Use and Reproduction No Copyright - United States
Identifier exotic_201304_014
Item Description
Title Page 18
Format (IMT)
  • image/jpeg
File Name exotic_201304_014_034.jpg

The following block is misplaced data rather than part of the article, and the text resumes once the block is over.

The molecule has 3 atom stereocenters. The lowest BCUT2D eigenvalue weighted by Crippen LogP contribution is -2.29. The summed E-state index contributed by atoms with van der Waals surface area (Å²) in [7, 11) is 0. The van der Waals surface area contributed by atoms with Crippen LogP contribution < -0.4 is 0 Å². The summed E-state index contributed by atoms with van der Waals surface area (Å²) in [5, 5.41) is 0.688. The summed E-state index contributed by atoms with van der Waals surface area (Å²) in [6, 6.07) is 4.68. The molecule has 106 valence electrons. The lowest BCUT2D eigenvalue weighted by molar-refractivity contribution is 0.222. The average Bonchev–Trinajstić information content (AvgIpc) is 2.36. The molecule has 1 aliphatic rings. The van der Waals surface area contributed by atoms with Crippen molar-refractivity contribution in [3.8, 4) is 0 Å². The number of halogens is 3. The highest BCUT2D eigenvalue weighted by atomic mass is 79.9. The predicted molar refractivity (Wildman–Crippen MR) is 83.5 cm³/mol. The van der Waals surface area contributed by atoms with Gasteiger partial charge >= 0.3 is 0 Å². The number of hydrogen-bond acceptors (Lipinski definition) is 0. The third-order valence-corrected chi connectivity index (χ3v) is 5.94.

Transcript l8 PICTURESQUE PALESTINE. the "Ointment Bearers "—originally the Chapel of the Trinity—where all marriag- baptisms were conducted, and which contains a very beautiful font; and the Ch 1 St. John, in the basement story of the great tower. The facade of the church occupie h entire northern side of the court. There are two doorways, one open and one closed b • 1 masonry of the Chapel of Calvary, and above each door is a window. The whole dates f the twelfth century, and forms part of the work of the Crusaders when they remodelled tl church. Some of the ornamentation is very similar to that which may be seen in m churches in Normandy at the present day, and a bas-relief over one of the doors, representin with much spirit the entrance of Christ into Jerusalem, is supposed to have been executed in France. The string courses above the doors and windows are partly made up of blocks of stone belonging to a very beautiful cornice of classical design, almost identical with that of the cornice of the Golden Gate in the east wall above the Haram esh Sherif. At the north-east corner of the court is a small chapel dedicated to St. Mary of Egypt. Above this chapel is another called the Chapel of the Agony, which is adjacent to Mount Calvary, and belongs to the Latins. In the north-east corner of the court is the fine Campanile or Bell Tower projecting from the facade, and once standing free, but now incorporated with the church. The tower was erected towards the close of the Latin occupation of Jerusalem, about 1170, and as late as 1678 consisted of five stories. There are at present only three stories, so that the striking effect which must have been produced by the tower when it was in its original state is quite lost. On entering the church we pass at once into the south transept of the Church of the Crusaders, which, in consequence of the changes made in 1808, has now the appearance of a vestibule. Here, on the left-hand side, some members of the Moslem family which has charge of the keys will always be found seated when the church is open ; and the visitor has directly in front of him the " Stone of Unction," which is said to mark the spot on which our Lord's body was laid when it was anointed after having been taken down from the cross. The stone, a large slab of limestone, is raised a few inches above the level of the floor, and is said to have been placed in its present position when the church was rebuilt. A few paces to the left of the stone is the spot where the Virgin Mary and the other women stood when the body of Christ was anointed, and beyond it lies the Rotunda, which is sixty-seven feet in diameter. The Rotunda formerly had twelve large columns which supported the dome, but there are now eighteen piers which carry a clerestory and a dome open at the top. A vaulted aisle with three apses, now walled up and divided into chambers, runs round the western hall 0 the Rotunda. In the centre is the Shrine of the Holy Sepulchre (see page 17), built, in the very worst taste, of the ruddy coloured limestone known at Jerusalem as " Santa Croce " marble, building is about twenty-six feet long and eighteen feet wide. Its western end is polygona shape, its eastern, square; and the interior is divided into two chapels, one on the east, kno the Chapel of the Angels, the other containing the Sepulchre of Christ. In front 0 as